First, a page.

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Saturday 23 June 2018
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Commentary

Predators are natural too

A young leatherback turtle hatchling instinctively struggles across the Grand Riviere toward the waiting evening ocean on May 31. PHOTO BY NYLA SINGH

Sharda Patasar

Contemplating the state of the world these days, I sat commenting one fine day, on the short-sightedness of the human race and attitudes towards the environment.

Nyla, my photographer go-to partner for run-away days, said, "Well what about if we are necessary? We think of ourselves as humans, but we are really just another organism like any other. So, even though we are supposedly conscious, what if we are just part of this process of destruction and revival?"

Aha! moment.

This is the power of dialogue and it is in this spirit of dialogue, that I write today.

Last week, our family headed up (or down) Grande Riviere for a short vacation. Among the group were the visitors from abroad and so we headed off to see the nesting turtles on the beach. Lucky night and days they were, for we had the good fortune of not only seeing the giant beings, but also hatchlings.

On the second day of our stay, walking along the beach, I almost stepped on a little fellow or gal as it may be, hiding inside the sand. She had been left behind. Not long afterwards, seeing our apparent interest in sand, a crowd gathered around and cameras soon pointed their way towards this tiny discovery. We helped her out of her hole and she soon paddled her way to the sea to the sound of applause, and disappeared. The group soon got distracted by another event further along the beach. I joined them. Huddled around seven hatchlings were children and adults. The hatchlings were being released after a day inside their protective holding in which the authorities had kept them to protect them from predators on the beach. This is normal. If they emerged during the day, the baby turtles were always in danger of dogs or the ever present corbeaux eating them. And so there were holding bays where they would be kept, thrashing around until evening when the predatory dangers were minimal. This was one such evening. The little things however lay on the sand, flippers open like birds trapped in oil. They made very little movement towards the water. Two little boys lined them up like racing cars and when that grew boring, proceeded to place them in a diagonal instead of straight line. Waves came by, washing over those that someone had tried to place closer to the water. They all just sat there as if they were dead. I walked away unable to stand further witness to the plight of the babies.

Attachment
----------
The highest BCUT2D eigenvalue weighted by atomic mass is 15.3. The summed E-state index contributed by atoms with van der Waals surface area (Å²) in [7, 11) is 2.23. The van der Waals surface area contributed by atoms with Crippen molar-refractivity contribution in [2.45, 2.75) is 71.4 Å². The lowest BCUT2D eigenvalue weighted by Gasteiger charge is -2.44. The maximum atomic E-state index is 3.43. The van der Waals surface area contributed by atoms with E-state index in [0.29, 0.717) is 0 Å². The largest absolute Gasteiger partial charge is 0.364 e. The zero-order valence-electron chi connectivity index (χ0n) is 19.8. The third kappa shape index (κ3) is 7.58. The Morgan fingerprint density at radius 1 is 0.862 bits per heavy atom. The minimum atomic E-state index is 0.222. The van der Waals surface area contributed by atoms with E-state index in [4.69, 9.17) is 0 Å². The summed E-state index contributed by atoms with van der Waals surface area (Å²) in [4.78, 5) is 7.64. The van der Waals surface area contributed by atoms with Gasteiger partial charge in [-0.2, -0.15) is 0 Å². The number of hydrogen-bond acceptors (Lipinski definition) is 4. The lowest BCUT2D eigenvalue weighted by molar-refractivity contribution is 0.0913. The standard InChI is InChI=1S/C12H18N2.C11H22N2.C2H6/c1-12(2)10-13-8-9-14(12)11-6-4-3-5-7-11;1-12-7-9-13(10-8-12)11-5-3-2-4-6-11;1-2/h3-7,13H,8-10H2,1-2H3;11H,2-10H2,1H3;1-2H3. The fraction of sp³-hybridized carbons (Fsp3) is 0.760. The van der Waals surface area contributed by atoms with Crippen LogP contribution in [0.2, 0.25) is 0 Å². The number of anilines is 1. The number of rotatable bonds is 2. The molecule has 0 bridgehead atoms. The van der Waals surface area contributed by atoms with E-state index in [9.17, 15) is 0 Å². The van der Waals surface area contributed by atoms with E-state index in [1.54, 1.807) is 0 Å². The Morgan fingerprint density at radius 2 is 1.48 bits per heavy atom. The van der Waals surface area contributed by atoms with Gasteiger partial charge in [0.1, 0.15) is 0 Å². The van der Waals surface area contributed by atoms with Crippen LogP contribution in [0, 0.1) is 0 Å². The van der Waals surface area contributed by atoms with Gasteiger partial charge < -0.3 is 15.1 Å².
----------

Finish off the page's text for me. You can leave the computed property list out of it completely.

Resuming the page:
The beach at the Grande Riviere site slopes so the sand is above my head in a sense. Should you have been walking with me closer to the water, you would have witnessed what looked like a mini avalanche. Tiny dark shapes against the setting sun, moved busily, tumbling down the slope energetic in their race towards the water. It was a completely different experience to the one that I had just left. Beautiful! And I had had the opportunity to witness it alone. Eventually I did call people down, but wondered whether I should have, given their apparent excitement in what seemed to me a rather cruel venture down the beach. But these are the contradictions in our lives.

The night before, the guide had said they didn’t allow people to help the hatchlings to the water. This is because these newborns make mental maps of their route which enable them to return to the beach when they were older, to nest. When we attempt to help them to the water, it disrupts the map making process. Ironically, however, in man’s bid to save them, the course is disrupted by protective bays where the "saved" turtles thrash around to the point of exhaustion. By the evening when released, many of them are too tired to move a flipper. At least this is what it looked like to me. What happens when the water does take them out to sea? Which predators lurk there?

As the saying goes, "The road to hell is paved with good intentions," and I think to myself, "Aren’t we too part of that predatory process, holding bays and all, taken into consideration?" Are we not disrupting a natural flow? But then, aren’t we too just another set of organisms in this chain of events. We assume that our humanness places us some notch above. But what if that’s not the case? We assume holding bays are the right thing but this is like us attempting to change the fate that the Oracle had predicted and in avoiding it, we create the very destiny we were attempting to escape. When one thinks of it, it is amusing, this arrogance we all share. But such are the paradoxes of life.

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